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Business group weighs in on Australia’s need to go digital with IDs

Business group weighs in on Australia’s need to go digital with IDs

Fed up with identity fraud, the Business Council of Australia is stumping for a national digital ID. It has posted for recommendations for the government and while they are anodyne, it’s hard to argue against their effectiveness.

Council members want “an economy-wide” digital ID to make verification more efficient but also to lighten the redundant information load that business carry in the current decentralized model.

In fact, the government needs to urgently create deadlines for non-government organizations to adopt digital IDs. Expectations, the council says, are fuzzy when it comes to when businesses must positively identify customers.

And the volume of identification documents that businesses are mandated to hold scans of needs to be reduced in tandem with the increase in use of digital IDs.

It uses the airline industry as an example. The companies have to hold biometric and other data for potential sharing with immigration and security agencies. It would be more efficient identity tokens could replace the information from paper documents.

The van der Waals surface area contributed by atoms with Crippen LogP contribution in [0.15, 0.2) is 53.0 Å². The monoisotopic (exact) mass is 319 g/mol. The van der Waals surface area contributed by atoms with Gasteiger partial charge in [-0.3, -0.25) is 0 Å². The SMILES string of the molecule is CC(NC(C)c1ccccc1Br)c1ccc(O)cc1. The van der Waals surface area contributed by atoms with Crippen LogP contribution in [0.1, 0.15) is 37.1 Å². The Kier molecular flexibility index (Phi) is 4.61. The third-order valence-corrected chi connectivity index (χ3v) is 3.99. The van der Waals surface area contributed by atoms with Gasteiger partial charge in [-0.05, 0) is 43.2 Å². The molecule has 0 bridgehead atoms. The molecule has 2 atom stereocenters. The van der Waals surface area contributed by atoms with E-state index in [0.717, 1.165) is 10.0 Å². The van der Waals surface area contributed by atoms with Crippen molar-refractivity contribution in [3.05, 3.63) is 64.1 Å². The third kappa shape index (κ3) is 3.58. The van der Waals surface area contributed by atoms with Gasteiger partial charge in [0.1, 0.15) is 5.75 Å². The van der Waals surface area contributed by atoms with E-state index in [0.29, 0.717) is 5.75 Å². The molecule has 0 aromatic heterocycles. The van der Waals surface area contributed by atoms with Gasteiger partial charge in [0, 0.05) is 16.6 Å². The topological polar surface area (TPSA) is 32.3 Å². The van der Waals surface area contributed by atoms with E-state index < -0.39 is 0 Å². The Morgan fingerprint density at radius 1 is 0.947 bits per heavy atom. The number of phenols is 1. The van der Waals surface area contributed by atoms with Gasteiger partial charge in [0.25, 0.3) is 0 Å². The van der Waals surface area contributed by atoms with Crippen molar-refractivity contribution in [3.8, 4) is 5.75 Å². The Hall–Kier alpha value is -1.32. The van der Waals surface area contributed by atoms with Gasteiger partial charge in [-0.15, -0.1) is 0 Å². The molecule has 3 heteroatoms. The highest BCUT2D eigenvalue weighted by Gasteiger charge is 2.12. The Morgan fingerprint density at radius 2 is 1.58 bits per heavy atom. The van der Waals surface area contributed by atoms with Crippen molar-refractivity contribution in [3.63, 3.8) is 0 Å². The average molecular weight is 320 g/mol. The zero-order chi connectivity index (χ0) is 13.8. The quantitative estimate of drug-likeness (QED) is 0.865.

The group gets far more specific on the issue of data localization. The government, it says, could require that local data not be held overseas as a way to keep it safer.

That’s a false argument, say council members. Data is just as safe under either scenarios. But keeping data local could discourage the adoption of methods, products and strategies being used internationally.

“A more nuanced approach is needed,” the council wrote in its post.

And last, the Business Council wants the government to craft policies that follow international standards like ISO 27001 and those from NIST, and any laws and regulation for digital IDs based on them.

It’s not a sophisticated to-do list, but most other nations, including the United States, have not reached even this foundational level of legislation on digital ID.

The Digital Identity Bill was introduced in Australia’s Senate last week.

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